>>> gcd_terms((x + 1)**2*y + (x + 1)*y**2) y*(x + 1)*(x + y + 1) >>> gcd_terms(x/2 + 1) (x + 2)/2 >>> gcd_terms(x/2 + 1, clear=False) x/2 + 1 >>> gcd_terms(x/2 + y/2, clear=False) (x + y)/2 >>> gcd_terms(x/2 + 1/x) (x**2 + 2)/(2*x) >>> gcd_terms(x/2 + 1/x, fraction=False) (x + 2/x)/2 >>> gcd_terms(x/2 + 1/x, fraction=False, clear=False) x/2 + 1/x
>>> gcd_terms(x/2/y + 1/x/y) (x**2 + 2)/(2*x*y) >>> gcd_terms(x/2/y + 1/x/y, fraction=False, clear=False) (x + 2/x)/(2*y)
The
clear
flag was ignored in this case because the returned expression was a rational expression, not a simple sum.
factor_terms¶

diofant.core.exprtools.
factor_terms
(expr, radical=False, clear=False, fraction=False, sign=True)[source]¶ Remove common factors from terms in all arguments without changing the underlying structure of the expr. No expansion or simplification (and no processing of noncommutatives) is performed.
If radical=True then a radical common to all terms will be factored out of any Add subexpressions of the expr.
If clear=False (default) then coefficients will not be separated from a single Add if they can be distributed to leave one or more terms with integer coefficients.
If fraction=True (default is False) then a common denominator will be constructed for the expression.
If sign=True (default) then even if the only factor in common is a 1, it will be factored out of the expression.
Examples
>>> factor_terms(x + x*(2 + 4*y)**3) x*(8*(2*y + 1)**3 + 1) >>> A = Symbol('A', commutative=False) >>> factor_terms(x*A + x*A + x*y*A) x*(y*A + 2*A)
When
clear
is False, a rational will only be factored out of an Add expression if all terms of the Add have coefficients that are fractions:>>> factor_terms(x/2 + 1, clear=False) x/2 + 1 >>> factor_terms(x/2 + 1, clear=True) (x + 2)/2
This only applies when there is a single Add that the coefficient multiplies:
>>> factor_terms(x*y/2 + y, clear=True) y*(x + 2)/2 >>> factor_terms(x*y/2 + y, clear=False) == _ True
If a 1 is all that can be factored out, to not factor it out, the flag
sign
must be False:>>> factor_terms(x  y) (x + y) >>> factor_terms(x  y, sign=False) x  y >>> factor_terms(2*x  2*y, sign=False) 2*(x + y)
Combinatorics¶
Partitions¶

class
diofant.combinatorics.partitions.
Partition
[source]¶ This class represents an abstract partition.
A partition is a set of disjoint sets whose union equals a given set.

RGS
¶ Returns the “restricted growth string” of the partition.
The RGS is returned as a list of indices, L, where L[i] indicates the block in which element i appears. For example, in a partition of 3 elements (a, b, c) into 2 blocks ([c], [a, b]) the RGS is [1, 1, 0]: “a” is in block 1, “b” is in block 1 and “c” is in block 0.
Examples
>>> a = Partition([1, 2], [3], [4, 5]) >>> a.members (1, 2, 3, 4, 5) >>> a.RGS (0, 0, 1, 2, 2) >>> a + 1 {{3}, {4}, {5}, {1, 2}} >>> _.RGS (0, 0, 1, 2, 3)

classmethod
from_rgs
(rgs, elements)[source]¶ Creates a set partition from a restricted growth string.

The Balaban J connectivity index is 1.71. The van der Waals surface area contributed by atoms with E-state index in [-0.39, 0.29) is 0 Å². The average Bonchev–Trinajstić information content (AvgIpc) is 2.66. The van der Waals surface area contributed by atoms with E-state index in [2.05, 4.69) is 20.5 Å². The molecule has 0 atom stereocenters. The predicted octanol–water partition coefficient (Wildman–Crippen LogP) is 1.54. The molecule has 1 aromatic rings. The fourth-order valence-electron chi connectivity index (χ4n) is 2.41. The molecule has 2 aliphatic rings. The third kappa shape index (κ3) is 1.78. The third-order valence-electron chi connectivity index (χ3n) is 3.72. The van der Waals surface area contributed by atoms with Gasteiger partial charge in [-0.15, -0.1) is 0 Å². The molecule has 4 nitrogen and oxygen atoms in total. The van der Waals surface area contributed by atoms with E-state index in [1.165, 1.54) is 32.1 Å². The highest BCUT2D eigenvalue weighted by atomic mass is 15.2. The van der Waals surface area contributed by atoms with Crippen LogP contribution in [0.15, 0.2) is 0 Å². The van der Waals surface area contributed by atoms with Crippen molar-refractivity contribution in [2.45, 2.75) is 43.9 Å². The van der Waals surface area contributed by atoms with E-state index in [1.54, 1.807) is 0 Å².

The indices given in rgs are assumed to be the index of the element as given in elements as provided (the elements are not sorted by this routine). Block numbering starts from 0. If any block was not referenced in
rgs
an error will be raised.Examples
>>> Partition.from_rgs([0, 1, 2, 0, 1], list('abcde')) {{c}, {a, d}, {b, e}} >>> Partition.from_rgs([0, 1, 2, 0, 1], list('cbead')) {{e}, {a, c}, {b, d}} >>> a = Partition([1, 4], [2], [3, 5]) >>> Partition.from_rgs(a.RGS, a.members) {{2}, {1, 4}, {3, 5}}

partition
¶ Return partition as a sorted list of lists.
Examples
>>> Partition([1], [2, 3]).partition [[1], [2, 3]]

rank
¶ Gets the rank of a partition.
Examples
>>> a = Partition([1, 2], [3], [4, 5]) >>> a.rank 13

sort_key
(order=None)[source]¶ Return a canonical key that can be used for sorting.
Ordering is based on the size and sorted elements of the partition and ties are broken with the rank.
Examples
>>> a = Partition([1, 2]) >>> b = Partition([3, 4]) >>> c = Partition([1, x]) >>> d = Partition(list(range(4))) >>> l = [d, b, a + 1, a, c] >>> l.sort(key=default_sort_key); l [{{1, 2}}, {{1}, {2}}, {{1, x}}, {{3, 4}}, {{0, 1, 2, 3}}]


class
diofant.combinatorics.partitions.
IntegerPartition
[source]¶ This class represents an integer partition.
In number theory and combinatorics, a partition of a positive integer,
n
, also called an integer partition, is a way of writingn
as a list of positive integers that sum to n. Two partitions that differ only in the order of summands are considered to be the same partition; if order matters then the partitions are referred to as compositions. For example, 4 has five partitions: [4], [3, 1], [2, 2], [2, 1, 1], and [1, 1, 1, 1]; the compositions [1, 2, 1] and [1, 1, 2] are the same as partition [2, 1, 1].References

as_dict
()[source]¶ Return the partition as a dictionary whose keys are the partition integers and the values are the multiplicity of that integer.
Examples
>>> IntegerPartition([1]*3 + [2] + [3]*4).as_dict() {1: 3, 2: 1, 3: 4}

as_ferrers
(char='#')[source]¶ Prints the ferrer diagram of a partition.
Examples
>>> print(IntegerPartition([1, 1, 5]).as_ferrers()) ##### # #

conjugate
¶ Computes the conjugate partition of itself.
Examples
>>> a = IntegerPartition([6, 3, 3, 2, 1]) >>> a.conjugate [5, 4, 3, 1, 1, 1]


diofant.combinatorics.partitions.
random_integer_partition
(n, seed=None)[source]¶ Generates a random integer partition summing to
n
as a list of reversesorted integers.Examples
For the following, a seed is given so a known value can be shown; in practice, the seed would not be given.